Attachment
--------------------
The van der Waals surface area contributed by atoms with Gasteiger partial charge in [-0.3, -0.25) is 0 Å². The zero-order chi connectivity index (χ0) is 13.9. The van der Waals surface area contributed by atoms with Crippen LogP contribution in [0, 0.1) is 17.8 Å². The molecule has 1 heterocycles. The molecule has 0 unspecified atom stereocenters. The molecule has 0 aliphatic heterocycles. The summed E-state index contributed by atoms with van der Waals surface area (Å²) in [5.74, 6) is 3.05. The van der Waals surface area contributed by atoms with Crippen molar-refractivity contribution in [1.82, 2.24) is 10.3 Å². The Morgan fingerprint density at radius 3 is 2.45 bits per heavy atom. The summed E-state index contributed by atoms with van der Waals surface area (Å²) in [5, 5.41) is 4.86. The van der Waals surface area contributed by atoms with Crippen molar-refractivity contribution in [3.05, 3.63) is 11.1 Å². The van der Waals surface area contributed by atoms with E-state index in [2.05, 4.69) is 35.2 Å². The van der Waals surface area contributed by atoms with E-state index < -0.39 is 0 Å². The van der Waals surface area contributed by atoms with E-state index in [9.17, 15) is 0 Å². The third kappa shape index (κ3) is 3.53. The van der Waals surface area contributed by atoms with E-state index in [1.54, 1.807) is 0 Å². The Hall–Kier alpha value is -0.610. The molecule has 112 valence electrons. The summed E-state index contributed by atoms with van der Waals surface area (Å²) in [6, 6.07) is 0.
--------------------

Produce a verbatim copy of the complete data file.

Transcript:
The van der Waals surface area contributed by atoms with Gasteiger partial charge in [-0.3, -0.25) is 0 Å². The zero-order chi connectivity index (χ0) is 13.9. The van der Waals surface area contributed by atoms with Crippen LogP contribution in [0, 0.1) is 17.8 Å². The molecule has 1 heterocycles. The molecule has 0 unspecified atom stereocenters. The molecule has 0 aliphatic heterocycles. The summed E-state index contributed by atoms with van der Waals surface area (Å²) in [5.74, 6) is 3.05. The van der Waals surface area contributed by atoms with Crippen molar-refractivity contribution in [1.82, 2.24) is 10.3 Å². The Morgan fingerprint density at radius 3 is 2.45 bits per heavy atom. The summed E-state index contributed by atoms with van der Waals surface area (Å²) in [5, 5.41) is 4.86. The van der Waals surface area contributed by atoms with Crippen molar-refractivity contribution in [3.05, 3.63) is 11.1 Å². The van der Waals surface area contributed by atoms with E-state index in [2.05, 4.69) is 35.2 Å². The van der Waals surface area contributed by atoms with E-state index < -0.39 is 0 Å². The van der Waals surface area contributed by atoms with E-state index in [9.17, 15) is 0 Å². The third kappa shape index (κ3) is 3.53. The van der Waals surface area contributed by atoms with E-state index in [1.54, 1.807) is 0 Å². The Hall–Kier alpha value is -0.610. The molecule has 112 valence electrons. The summed E-state index contributed by atoms with van der Waals surface area (Å²) in [6, 6.07) is 0.